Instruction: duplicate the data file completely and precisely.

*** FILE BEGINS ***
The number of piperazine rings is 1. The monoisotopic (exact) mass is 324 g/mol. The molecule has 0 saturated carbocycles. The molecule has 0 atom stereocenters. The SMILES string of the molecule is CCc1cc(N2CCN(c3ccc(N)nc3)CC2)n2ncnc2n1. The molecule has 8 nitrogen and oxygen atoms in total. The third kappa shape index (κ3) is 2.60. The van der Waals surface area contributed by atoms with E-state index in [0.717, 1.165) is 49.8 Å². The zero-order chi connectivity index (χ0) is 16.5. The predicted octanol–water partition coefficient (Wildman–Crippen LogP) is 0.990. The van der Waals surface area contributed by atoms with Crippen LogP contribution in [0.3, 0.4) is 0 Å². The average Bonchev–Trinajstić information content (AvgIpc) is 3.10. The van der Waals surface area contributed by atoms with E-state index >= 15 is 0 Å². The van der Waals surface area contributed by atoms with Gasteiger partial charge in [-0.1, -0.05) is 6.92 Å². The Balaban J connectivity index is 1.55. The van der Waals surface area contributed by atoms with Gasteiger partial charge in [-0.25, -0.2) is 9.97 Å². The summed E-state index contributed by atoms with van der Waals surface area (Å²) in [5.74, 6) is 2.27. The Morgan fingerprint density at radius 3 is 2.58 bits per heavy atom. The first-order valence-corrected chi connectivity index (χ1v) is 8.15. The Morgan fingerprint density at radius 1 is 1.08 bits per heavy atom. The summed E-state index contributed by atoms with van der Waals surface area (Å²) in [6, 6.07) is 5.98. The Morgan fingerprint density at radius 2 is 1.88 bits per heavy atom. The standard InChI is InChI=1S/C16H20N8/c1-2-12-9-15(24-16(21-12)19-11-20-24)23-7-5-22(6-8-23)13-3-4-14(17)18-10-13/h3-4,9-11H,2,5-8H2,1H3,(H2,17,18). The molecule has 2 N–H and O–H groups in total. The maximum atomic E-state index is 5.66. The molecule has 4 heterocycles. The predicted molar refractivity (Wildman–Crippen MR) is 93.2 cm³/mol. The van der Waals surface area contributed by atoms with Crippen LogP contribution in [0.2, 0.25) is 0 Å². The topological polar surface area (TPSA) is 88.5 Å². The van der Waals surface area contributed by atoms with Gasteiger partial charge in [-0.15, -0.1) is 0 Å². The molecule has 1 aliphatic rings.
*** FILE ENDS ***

The number of piperazine rings is 1. The monoisotopic (exact) mass is 324 g/mol. The molecule has 0 saturated carbocycles. The molecule has 0 atom stereocenters. The SMILES string of the molecule is CCc1cc(N2CCN(c3ccc(N)nc3)CC2)n2ncnc2n1. The molecule has 8 nitrogen and oxygen atoms in total. The third kappa shape index (κ3) is 2.60. The van der Waals surface area contributed by atoms with E-state index in [0.717, 1.165) is 49.8 Å². The zero-order chi connectivity index (χ0) is 16.5. The predicted octanol–water partition coefficient (Wildman–Crippen LogP) is 0.990. The van der Waals surface area contributed by atoms with Crippen LogP contribution in [0.3, 0.4) is 0 Å². The average Bonchev–Trinajstić information content (AvgIpc) is 3.10. The van der Waals surface area contributed by atoms with E-state index >= 15 is 0 Å². The van der Waals surface area contributed by atoms with Gasteiger partial charge in [-0.1, -0.05) is 6.92 Å². The Balaban J connectivity index is 1.55. The van der Waals surface area contributed by atoms with Gasteiger partial charge in [-0.25, -0.2) is 9.97 Å². The summed E-state index contributed by atoms with van der Waals surface area (Å²) in [5.74, 6) is 2.27. The Morgan fingerprint density at radius 3 is 2.58 bits per heavy atom. The first-order valence-corrected chi connectivity index (χ1v) is 8.15. The Morgan fingerprint density at radius 1 is 1.08 bits per heavy atom. The summed E-state index contributed by atoms with van der Waals surface area (Å²) in [6, 6.07) is 5.98. The Morgan fingerprint density at radius 2 is 1.88 bits per heavy atom. The standard InChI is InChI=1S/C16H20N8/c1-2-12-9-15(24-16(21-12)19-11-20-24)23-7-5-22(6-8-23)13-3-4-14(17)18-10-13/h3-4,9-11H,2,5-8H2,1H3,(H2,17,18). The molecule has 2 N–H and O–H groups in total. The maximum atomic E-state index is 5.66. The molecule has 4 heterocycles. The predicted molar refractivity (Wildman–Crippen MR) is 93.2 cm³/mol. The van der Waals surface area contributed by atoms with Crippen LogP contribution in [0.2, 0.25) is 0 Å². The topological polar surface area (TPSA) is 88.5 Å². The van der Waals surface area contributed by atoms with Gasteiger partial charge in [-0.15, -0.1) is 0 Å². The molecule has 1 aliphatic rings.